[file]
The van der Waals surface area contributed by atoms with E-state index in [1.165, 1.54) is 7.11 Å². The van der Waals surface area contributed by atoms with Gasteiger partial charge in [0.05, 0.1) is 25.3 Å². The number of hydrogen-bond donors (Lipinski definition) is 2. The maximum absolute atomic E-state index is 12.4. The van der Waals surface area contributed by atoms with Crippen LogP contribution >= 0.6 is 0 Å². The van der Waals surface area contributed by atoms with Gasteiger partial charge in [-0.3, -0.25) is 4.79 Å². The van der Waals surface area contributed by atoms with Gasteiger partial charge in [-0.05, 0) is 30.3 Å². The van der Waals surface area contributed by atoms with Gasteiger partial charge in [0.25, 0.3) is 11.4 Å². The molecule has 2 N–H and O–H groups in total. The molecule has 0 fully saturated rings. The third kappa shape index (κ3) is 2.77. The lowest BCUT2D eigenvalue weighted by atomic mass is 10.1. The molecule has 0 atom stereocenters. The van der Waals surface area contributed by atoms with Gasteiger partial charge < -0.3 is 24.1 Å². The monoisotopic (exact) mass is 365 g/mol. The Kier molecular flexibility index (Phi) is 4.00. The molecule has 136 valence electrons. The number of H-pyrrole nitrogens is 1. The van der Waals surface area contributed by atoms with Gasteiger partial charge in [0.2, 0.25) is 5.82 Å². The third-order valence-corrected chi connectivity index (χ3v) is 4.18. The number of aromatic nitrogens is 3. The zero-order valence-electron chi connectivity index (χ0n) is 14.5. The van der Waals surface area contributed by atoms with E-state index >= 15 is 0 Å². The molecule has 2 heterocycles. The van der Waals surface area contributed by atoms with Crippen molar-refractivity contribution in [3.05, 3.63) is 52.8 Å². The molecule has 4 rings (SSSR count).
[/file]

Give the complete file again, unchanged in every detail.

The van der Waals surface area contributed by atoms with E-state index in [1.165, 1.54) is 7.11 Å². The van der Waals surface area contributed by atoms with Gasteiger partial charge in [0.05, 0.1) is 25.3 Å². The number of hydrogen-bond donors (Lipinski definition) is 2. The maximum absolute atomic E-state index is 12.4. The van der Waals surface area contributed by atoms with Crippen LogP contribution >= 0.6 is 0 Å². The van der Waals surface area contributed by atoms with Gasteiger partial charge in [-0.3, -0.25) is 4.79 Å². The van der Waals surface area contributed by atoms with Gasteiger partial charge in [-0.05, 0) is 30.3 Å². The van der Waals surface area contributed by atoms with Gasteiger partial charge in [0.25, 0.3) is 11.4 Å². The molecule has 2 N–H and O–H groups in total. The molecule has 0 fully saturated rings. The third kappa shape index (κ3) is 2.77. The lowest BCUT2D eigenvalue weighted by atomic mass is 10.1. The molecule has 0 atom stereocenters. The van der Waals surface area contributed by atoms with Gasteiger partial charge < -0.3 is 24.1 Å². The monoisotopic (exact) mass is 365 g/mol. The Kier molecular flexibility index (Phi) is 4.00. The molecule has 136 valence electrons. The number of H-pyrrole nitrogens is 1. The van der Waals surface area contributed by atoms with Gasteiger partial charge in [0.2, 0.25) is 5.82 Å². The third-order valence-corrected chi connectivity index (χ3v) is 4.18. The number of aromatic nitrogens is 3. The zero-order valence-electron chi connectivity index (χ0n) is 14.5. The van der Waals surface area contributed by atoms with E-state index >= 15 is 0 Å². The molecule has 2 heterocycles. The van der Waals surface area contributed by atoms with Crippen molar-refractivity contribution in [3.05, 3.63) is 52.8 Å². The molecule has 4 rings (SSSR count).